Dumb materials that do smart things

 Stewart Brand sent me this interesting bit on a couple of potential long term building materials that have recently been discovered to be improving rather than degrading their environs:

Recently a new building, the Dives in Misericordia Church in Rome, seemed to be reducing the concentration of urban pollutants in its immediate vicinity (36). Upon investigation, it was discovered that the titanium dioxide coating on the large concrete walls of the church was reacting with nitrogen oxide pollutants in a photocatalytic reaction, resulting in a decrease of pollutants in the area. Although the TiO2 was originally specified for its visual qualities and self-cleaning properties, its effect on local pollutants was a surprise to the architects and engineers of the building. Further research is needed to determine efficacy and real benefits, but proposals are already surfacing for the use of photocatalytic coatings in sidewalks and roads to neutralize the concentration of pollutants found in dense urban conditions.

Also, a “new” material-polyamide, or nylon-has emerged in applications as a “smart” vapor barrier in exterior envelopes. Its water vapor permeability increases by a factor of 10 in conditions of very high humidity. This is particularly useful when moisture is trapped inside a wall assembly. The vapor barrier becomes more permeable and allows moisture to escape, reducing the risk of corrosion, rot, and the growth of mold and mildew. Although nylon was discovered in 1931, its properties as a vapor barrier were not described until 1999, and it was recently commercialized for this purpose (37)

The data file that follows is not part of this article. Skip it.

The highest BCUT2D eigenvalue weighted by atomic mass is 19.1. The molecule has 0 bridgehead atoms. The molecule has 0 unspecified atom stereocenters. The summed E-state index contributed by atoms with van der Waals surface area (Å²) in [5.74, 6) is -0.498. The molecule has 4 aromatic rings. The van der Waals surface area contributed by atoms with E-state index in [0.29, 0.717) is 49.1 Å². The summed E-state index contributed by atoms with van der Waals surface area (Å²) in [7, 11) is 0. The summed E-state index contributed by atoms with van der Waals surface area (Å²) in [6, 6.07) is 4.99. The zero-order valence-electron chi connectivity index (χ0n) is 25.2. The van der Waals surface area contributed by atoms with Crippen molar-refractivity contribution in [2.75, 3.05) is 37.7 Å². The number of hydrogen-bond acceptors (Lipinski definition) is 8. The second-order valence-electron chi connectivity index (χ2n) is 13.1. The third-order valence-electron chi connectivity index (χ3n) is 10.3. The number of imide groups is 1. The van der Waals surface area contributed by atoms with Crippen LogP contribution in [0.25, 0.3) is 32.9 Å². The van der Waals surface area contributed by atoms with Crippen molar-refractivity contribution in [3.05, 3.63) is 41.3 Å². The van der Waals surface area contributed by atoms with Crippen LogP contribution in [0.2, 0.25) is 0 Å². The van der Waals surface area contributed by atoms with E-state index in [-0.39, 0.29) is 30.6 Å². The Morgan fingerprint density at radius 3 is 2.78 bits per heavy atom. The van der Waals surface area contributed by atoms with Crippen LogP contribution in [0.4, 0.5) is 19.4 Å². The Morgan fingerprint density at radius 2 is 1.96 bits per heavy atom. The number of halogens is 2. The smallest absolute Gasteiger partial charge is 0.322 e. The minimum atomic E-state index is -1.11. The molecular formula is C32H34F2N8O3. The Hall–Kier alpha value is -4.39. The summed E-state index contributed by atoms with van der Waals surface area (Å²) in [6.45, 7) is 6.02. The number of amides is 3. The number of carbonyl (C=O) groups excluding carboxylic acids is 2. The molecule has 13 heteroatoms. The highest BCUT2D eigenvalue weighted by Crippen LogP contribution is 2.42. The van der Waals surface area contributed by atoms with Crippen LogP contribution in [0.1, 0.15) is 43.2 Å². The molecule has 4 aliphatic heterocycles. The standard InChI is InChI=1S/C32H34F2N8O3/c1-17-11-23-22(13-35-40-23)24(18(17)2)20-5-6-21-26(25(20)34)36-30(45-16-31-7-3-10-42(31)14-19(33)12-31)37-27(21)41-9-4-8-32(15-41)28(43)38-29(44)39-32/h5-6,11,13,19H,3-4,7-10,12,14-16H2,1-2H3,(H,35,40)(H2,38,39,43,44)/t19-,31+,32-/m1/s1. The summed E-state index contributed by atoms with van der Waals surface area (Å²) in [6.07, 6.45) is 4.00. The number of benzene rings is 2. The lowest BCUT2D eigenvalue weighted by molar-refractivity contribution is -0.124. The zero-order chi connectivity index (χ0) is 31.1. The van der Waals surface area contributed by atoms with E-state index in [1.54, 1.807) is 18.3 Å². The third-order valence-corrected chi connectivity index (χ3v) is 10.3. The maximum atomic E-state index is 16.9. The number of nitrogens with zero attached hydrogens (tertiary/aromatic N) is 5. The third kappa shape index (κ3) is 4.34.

Science 30 March 2007:
Vol. 315. no. 5820, pp. 1807 – 1810
DOI: 10.1126/science.1137542

Materials for Aesthetic, Energy-Efficient, and Self-Diagnostic Buildings
John E. Fernández

Share on Facebook Share on Twitter

More from Environment

What is the long now?

The Long Now Foundation is a nonprofit established in 01996 to foster long-term thinking. Our work encourages imagination at the timescale of civilization — the next and last 10,000 years — a timespan we call the long now.

Learn more

Join our newsletter for the latest in long-term thinking

Long Now's website is changing...